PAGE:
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Providing a seven day community clinical nurse specialist service: a 6 month pilot
  1. Anna Grady and
  2. Elisabeth Milton
  1. The Prince and Princess of Wales Hospice, Glasgow, UK

Abstract

Introduction In response to the challenges faced by patients and carers out of hours, the service provided by the Community Clinical Nurse Specialist (CNS) team in an inner city hospice in Scotland was extended to cover 7 days per week. While this was recommended by NICE in 2004, there is little published information around the implementation and evaluation of this service development.

Aim of the pilot To examine the need for and benefits of an enhanced 7 day service by the Community CNS team.

Method The team of 6.5 WTE staff piloted 7 day working for 6 months. Activity data was collected on planned and unplanned urgent contacts. Acceptability of the service to both staff and patients and families was sought.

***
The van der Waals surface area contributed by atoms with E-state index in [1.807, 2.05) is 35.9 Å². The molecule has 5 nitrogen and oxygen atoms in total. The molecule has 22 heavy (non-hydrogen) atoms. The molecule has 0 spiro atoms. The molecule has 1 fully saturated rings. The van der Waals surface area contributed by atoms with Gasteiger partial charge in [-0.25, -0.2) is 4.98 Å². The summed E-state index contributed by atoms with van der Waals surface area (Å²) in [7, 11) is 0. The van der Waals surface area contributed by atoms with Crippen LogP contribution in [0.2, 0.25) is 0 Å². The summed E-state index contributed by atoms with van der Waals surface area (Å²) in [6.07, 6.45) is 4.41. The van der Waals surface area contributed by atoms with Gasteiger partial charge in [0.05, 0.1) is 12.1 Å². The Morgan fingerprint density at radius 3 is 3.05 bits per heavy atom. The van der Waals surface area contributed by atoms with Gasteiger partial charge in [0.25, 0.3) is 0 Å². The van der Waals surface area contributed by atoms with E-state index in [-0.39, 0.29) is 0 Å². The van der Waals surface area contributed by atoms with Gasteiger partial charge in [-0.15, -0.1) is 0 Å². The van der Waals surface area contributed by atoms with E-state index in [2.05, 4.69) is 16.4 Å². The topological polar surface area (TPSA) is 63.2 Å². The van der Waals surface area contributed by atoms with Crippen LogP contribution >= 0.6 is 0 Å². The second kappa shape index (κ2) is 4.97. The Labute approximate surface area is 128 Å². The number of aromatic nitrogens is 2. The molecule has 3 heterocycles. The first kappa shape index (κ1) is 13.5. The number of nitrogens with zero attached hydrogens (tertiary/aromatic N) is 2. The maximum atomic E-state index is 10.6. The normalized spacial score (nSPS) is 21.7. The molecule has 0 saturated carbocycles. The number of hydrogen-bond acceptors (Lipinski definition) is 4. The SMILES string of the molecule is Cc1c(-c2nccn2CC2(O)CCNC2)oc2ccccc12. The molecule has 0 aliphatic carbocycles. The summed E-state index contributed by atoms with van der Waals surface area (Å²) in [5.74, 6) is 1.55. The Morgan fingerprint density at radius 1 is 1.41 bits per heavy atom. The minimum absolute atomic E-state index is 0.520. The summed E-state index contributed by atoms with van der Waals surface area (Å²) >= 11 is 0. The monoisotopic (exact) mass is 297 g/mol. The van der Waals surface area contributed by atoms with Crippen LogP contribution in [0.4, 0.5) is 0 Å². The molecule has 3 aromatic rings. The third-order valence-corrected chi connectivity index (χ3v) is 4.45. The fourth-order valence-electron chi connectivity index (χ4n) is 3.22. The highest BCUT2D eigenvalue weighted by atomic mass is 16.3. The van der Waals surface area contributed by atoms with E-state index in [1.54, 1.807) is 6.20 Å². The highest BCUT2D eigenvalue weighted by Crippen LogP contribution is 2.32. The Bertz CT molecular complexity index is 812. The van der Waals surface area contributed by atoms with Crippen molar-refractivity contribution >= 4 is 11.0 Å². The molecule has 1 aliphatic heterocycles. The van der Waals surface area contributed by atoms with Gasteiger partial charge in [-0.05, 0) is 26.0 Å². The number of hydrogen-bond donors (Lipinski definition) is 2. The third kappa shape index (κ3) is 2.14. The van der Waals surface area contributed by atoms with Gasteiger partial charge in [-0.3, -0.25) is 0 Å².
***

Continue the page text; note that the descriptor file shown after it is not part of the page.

Results There was an average of 5.3 urgent contacts per weekend (range 0–12). 36% of these contacts were unplanned, with the majority of these (68%) being made by a family member.

Key benefits were seen to be: specialist symptom management 7 days per week, supporting patient choice in place of care, emotional support to patients and families and improved team working.

Discussion Successful management of change is dependent on a number of key factors. With these in place, resistance to change was overcome and staff were both enthusiastic and willing to embrace a new way of working. To support this service development an additional 0.5 WTE member of staff was recruited.

Initially data was only gathered around the “unplanned urgent” contacts. The team recognised that they could also incorporate appropriate routine activity, negotiated with the patient and family.

Conclusion The pilot demonstrated need, was highly acceptable to staff, patients and families and its delivery was sustainable in our team. Seven day working is now established in the delivery of our Clinical Nurse Specialist service.

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